organizational strategy, sustainable design, environmental psychology, information processing, well-being, performance, biophilic design, nudge theory
Architects and designers, along with their corporate clients, generally embrace the importance of environmental stewardship, saving the earth’s ecosystem, and sustainable design. However, research is needed to link sustainable design with relevant human behavior (e.g., in corporate offices and educational settings) to ensure its enduring legacy. Regarding changing people’s behavior, the majority of human experience results from unconscious processes, i.e., brain–environment interactions not available to awareness; thus, in general, people cannot articulate the nature of these associations. Using theoretical roots stemming from William James and running through ecological psychology (e.g., James J. Gibson to Roger Barker), Harry Heft has argued that the influence of environmental design precedes conscious awareness and information processing. Assuming Heft’s conjecture, this implies that—if informed by biologically influential signals (e.g., biophilic design)—the design of the ambient physical environment may positively ‘nudge’ human behavior in ways useful to sustainability and sensitivity to the environment—although relevant critical perspectives suggest that dynamic conditions and contextual complexity may modify the potential of nudge theory applications. Still, could it be that sustainable design can improve human health and well-being? Research suggests that environmentally responsible and biophilic design may accomplish at least a few elements of this goal and perhaps also enhance some aspects of cognitive performance. Could this approach support environmental sustainability by linking sustainable design to its potential economic benefits via worker productivity or student success? If so, then the strategy of improving positive well-being through design aligns well with the goal of maintaining the long-term viability of the earth’s ecosystem.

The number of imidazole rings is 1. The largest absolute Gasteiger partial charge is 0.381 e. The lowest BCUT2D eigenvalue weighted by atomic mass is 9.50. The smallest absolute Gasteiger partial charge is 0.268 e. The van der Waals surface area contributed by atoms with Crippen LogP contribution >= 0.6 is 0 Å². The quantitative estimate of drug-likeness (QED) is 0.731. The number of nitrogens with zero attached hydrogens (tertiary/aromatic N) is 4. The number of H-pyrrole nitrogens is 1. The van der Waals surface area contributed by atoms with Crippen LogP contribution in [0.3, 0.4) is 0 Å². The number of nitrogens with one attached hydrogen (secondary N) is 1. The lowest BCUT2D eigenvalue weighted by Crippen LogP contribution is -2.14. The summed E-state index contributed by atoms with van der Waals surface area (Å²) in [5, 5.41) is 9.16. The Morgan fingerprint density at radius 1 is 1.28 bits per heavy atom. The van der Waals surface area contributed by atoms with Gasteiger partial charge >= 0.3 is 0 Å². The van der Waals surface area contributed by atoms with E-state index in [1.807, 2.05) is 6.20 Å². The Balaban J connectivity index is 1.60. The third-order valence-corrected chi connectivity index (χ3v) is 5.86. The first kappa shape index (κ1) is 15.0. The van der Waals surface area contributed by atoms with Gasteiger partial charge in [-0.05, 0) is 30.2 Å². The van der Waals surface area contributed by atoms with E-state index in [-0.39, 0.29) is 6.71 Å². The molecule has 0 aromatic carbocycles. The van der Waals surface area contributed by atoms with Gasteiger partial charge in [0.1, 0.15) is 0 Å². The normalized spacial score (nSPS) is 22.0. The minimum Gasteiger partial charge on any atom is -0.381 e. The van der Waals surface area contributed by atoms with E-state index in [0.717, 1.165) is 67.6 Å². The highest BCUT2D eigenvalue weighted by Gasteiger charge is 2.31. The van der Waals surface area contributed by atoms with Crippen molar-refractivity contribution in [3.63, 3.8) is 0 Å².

Brand, Jay L. and Augustin, Sally J., "Can We Sustain Sustainability? A Critical Synthesis of Pertinent Literature" (2021). Faculty Publications. 4295.
Open access article retrieved August 9, 2022 from https://www.mdpi.com/2071-1050/13/22/12753